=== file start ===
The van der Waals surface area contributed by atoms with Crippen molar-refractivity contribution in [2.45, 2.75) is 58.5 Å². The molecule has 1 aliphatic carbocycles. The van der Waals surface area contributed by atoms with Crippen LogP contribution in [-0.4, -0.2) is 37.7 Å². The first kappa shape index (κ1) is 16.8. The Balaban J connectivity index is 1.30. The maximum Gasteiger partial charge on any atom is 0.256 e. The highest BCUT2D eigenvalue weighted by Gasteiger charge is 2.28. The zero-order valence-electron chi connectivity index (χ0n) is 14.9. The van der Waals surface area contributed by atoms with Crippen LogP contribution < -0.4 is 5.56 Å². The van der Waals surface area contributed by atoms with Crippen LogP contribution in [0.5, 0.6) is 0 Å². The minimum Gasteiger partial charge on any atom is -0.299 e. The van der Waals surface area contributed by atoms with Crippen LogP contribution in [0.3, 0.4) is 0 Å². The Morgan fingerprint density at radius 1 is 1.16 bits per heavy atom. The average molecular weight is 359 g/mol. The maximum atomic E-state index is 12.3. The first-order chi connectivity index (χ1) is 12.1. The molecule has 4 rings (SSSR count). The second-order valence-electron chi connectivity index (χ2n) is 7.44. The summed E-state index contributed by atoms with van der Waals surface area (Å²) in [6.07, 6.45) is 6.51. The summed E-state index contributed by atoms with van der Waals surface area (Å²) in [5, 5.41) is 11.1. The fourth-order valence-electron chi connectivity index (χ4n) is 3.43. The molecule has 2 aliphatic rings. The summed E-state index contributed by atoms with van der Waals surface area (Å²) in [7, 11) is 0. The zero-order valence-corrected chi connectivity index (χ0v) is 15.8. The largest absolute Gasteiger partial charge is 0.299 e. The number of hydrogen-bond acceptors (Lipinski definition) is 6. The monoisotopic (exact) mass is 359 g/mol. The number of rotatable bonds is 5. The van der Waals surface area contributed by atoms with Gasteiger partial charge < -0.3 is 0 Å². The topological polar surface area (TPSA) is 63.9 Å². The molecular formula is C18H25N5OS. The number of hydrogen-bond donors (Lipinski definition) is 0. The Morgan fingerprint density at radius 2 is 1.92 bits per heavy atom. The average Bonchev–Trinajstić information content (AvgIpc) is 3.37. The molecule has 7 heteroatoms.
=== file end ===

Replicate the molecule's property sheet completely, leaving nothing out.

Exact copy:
The van der Waals surface area contributed by atoms with Crippen molar-refractivity contribution in [2.45, 2.75) is 58.5 Å². The molecule has 1 aliphatic carbocycles. The van der Waals surface area contributed by atoms with Crippen LogP contribution in [-0.4, -0.2) is 37.7 Å². The first kappa shape index (κ1) is 16.8. The Balaban J connectivity index is 1.30. The maximum Gasteiger partial charge on any atom is 0.256 e. The highest BCUT2D eigenvalue weighted by Gasteiger charge is 2.28. The zero-order valence-electron chi connectivity index (χ0n) is 14.9. The van der Waals surface area contributed by atoms with Crippen LogP contribution < -0.4 is 5.56 Å². The van der Waals surface area contributed by atoms with Crippen LogP contribution in [0.5, 0.6) is 0 Å². The minimum Gasteiger partial charge on any atom is -0.299 e. The van der Waals surface area contributed by atoms with Crippen LogP contribution in [0.3, 0.4) is 0 Å². The Morgan fingerprint density at radius 1 is 1.16 bits per heavy atom. The average molecular weight is 359 g/mol. The maximum atomic E-state index is 12.3. The first-order chi connectivity index (χ1) is 12.1. The molecule has 4 rings (SSSR count). The second-order valence-electron chi connectivity index (χ2n) is 7.44. The summed E-state index contributed by atoms with van der Waals surface area (Å²) in [6.07, 6.45) is 6.51. The summed E-state index contributed by atoms with van der Waals surface area (Å²) in [5, 5.41) is 11.1. The fourth-order valence-electron chi connectivity index (χ4n) is 3.43. The molecule has 2 aliphatic rings. The summed E-state index contributed by atoms with van der Waals surface area (Å²) in [7, 11) is 0. The zero-order valence-corrected chi connectivity index (χ0v) is 15.8. The largest absolute Gasteiger partial charge is 0.299 e. The number of hydrogen-bond acceptors (Lipinski definition) is 6. The monoisotopic (exact) mass is 359 g/mol. The number of rotatable bonds is 5. The van der Waals surface area contributed by atoms with Gasteiger partial charge < -0.3 is 0 Å². The topological polar surface area (TPSA) is 63.9 Å². The molecular formula is C18H25N5OS. The number of hydrogen-bond donors (Lipinski definition) is 0. The Morgan fingerprint density at radius 2 is 1.92 bits per heavy atom. The average Bonchev–Trinajstić information content (AvgIpc) is 3.37. The molecule has 7 heteroatoms.